While the consul general of Mexico was paying tribute last month in Los Angeles to the fallen heroes of the Mexican Revolution, an elderly man approached the microphone with the aid of a cane.
The audience almost stopped listening as their eyes shifted from the speaker to the white-haired, bronze-skinned man who paused beside a statue of Pancho Villa, the famed general who commanded the revolutionary forces in northern Mexico.
The small-framed man with the piercing brown eyes was Tomas D. Zepeda, the guest of honor. Zepeda, 88, of Huntington Park was not a well-known hero of the bloody revolution that began 75 years ago. But he was a participant, and he was a survivor.
"When I think of those days," he told the audience, "I feel as though I am watching a movie. I see everything as if I was still there."
It was on Nov. 20, 1910, that Francisco Madero called for armed insurrection against the dictatorship of Porfirio Diaz. With that call came a revolution that killed an estimated 1 million people, one-tenth of Mexico's population. In an interview, Zepeda vividly described his first day in the revolution as a boy of 13 when he and two 14-year-old friends, the Pelafoz brothers, joined Pablo Gonzalez, a general whose forces were loyal to a future president of the republic, Venustiano Carranza.
"We were working at the Rancho de las Bolitas, in the state of Coahuila, when the general came by," he said. "My two friends wanted to join. They asked me to join, so we joined together. On the very first day we battled the \o7 Federales, \f7 the government forces."
Zepeda, who had been trying to avoid the Mexican army draft, signed up with the revolution. Except for the captains and generals, he said, every soldier in his regiment was under 16.
He recalled a battle at Hicamole in the state of Coahuila, in which the revolutionaries defeated Gen. Rosalio Hernandez.
"We defeated him and on the very same hill on which Don Porfirio Diaz had cried" in a battle against the French, "Gen. Hernandez also cried," Zepeda said.
Carranza's forces, Zepeda said, fought a number of battles against Villa--who had earlier broken ranks with Carranza--until the armistice in 1914 in Jimenez, Chihuahua.
When the armistice was agreed to, Villa's and Carranza's men spent three days together in Jimenez and got along like brothers, as if they had never been fighting against each other, Zepeda said. It was there, he said, where he met Villa, commenting that he believed he was a good man.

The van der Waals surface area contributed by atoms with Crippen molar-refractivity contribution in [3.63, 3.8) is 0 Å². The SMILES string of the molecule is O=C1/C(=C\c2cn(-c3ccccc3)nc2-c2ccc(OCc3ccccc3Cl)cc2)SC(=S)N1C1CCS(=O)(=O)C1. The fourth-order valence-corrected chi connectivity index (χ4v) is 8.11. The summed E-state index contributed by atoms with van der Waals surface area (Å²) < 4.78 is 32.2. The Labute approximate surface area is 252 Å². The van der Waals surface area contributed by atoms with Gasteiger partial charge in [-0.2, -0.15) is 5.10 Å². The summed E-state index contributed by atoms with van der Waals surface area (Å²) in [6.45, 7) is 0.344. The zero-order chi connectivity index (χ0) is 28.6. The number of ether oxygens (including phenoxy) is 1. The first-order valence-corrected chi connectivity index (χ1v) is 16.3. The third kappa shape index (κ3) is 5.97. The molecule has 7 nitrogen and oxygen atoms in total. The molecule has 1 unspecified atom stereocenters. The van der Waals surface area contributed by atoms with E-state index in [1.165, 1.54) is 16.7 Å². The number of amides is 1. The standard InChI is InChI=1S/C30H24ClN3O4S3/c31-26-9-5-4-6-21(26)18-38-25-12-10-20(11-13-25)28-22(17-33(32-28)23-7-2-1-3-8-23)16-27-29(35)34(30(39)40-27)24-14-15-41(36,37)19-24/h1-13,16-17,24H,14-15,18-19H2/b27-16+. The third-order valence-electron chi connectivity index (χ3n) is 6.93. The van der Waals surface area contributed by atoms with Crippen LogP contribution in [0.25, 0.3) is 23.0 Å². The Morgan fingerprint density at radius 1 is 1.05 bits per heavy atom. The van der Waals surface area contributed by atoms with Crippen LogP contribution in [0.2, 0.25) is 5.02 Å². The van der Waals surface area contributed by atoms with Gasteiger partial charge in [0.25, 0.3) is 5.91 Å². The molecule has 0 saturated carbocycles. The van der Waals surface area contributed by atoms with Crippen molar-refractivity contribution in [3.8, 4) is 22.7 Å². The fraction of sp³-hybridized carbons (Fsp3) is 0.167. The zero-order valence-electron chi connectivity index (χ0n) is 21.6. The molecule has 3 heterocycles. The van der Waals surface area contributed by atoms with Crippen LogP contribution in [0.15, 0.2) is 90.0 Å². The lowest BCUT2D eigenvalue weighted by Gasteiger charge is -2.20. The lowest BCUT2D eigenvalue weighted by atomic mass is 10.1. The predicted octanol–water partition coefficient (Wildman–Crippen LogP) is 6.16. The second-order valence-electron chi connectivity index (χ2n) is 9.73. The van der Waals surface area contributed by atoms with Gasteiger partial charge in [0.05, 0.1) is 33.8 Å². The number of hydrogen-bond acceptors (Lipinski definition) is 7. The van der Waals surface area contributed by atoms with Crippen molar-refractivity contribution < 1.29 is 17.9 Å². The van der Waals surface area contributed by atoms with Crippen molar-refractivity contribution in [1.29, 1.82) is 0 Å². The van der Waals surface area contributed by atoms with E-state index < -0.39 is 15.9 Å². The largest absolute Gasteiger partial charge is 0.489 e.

At that time, Villa was nursing a wounded leg, and American soldiers led by U.S. Army Gen. John J. Pershing came into Mexico hunting the famed fighter after Villa's raid on Columbus, N.M. But Pershing found neither Villa nor his men.
Everyone, Zepeda recalled, hated the U. S. soldiers. He said he heard stories that the \o7 tortilleras, \f7 the women who made tortillas, had even killed a few American soldiers.
Zepeda said proudly that he fought in the revolution for three years and eight months. He recalled how he was almost killed in battle: "I had just dismounted when a cannonball struck my horse, right below the saddle. The cannonball broke my horse's spine," killing his mount instantly.
As in all wars, Zepeda saw the loss of many men, including many of his friends. His stepfather, who had joined the revolution the same year as he, was killed in battle in Guadalajara, the same battle in which a future president, Alvaro Obregon, lost an arm.
Zepeda said that, after leaving Carranza's forces, he returned to Monterrey in northern Mexico with his family and moved on to Nuevo Laredo, Tex., in 1919. After a short stay there he settled in San Antonio, where he lived and worked as a painter for 35 years.
In 1954, he moved to Los Angeles, where one of his sons had settled, and has lived in the area ever since. He has been widowed four times and has only one surviving son. Zepeda had six children, all by his first wife.
He has not been back to Mexico in 50 years, but still prefers to speak in Spanish, even though he is bilingual. Zepeda said he regrets not writing about all the things he did and saw because, he repeated, "everything seems like a movie."
Zepeda said he hopes to live to be 100. And there is a good chance that he may reach his goal, since his mother, Juanita Bustamante, lived to be 102.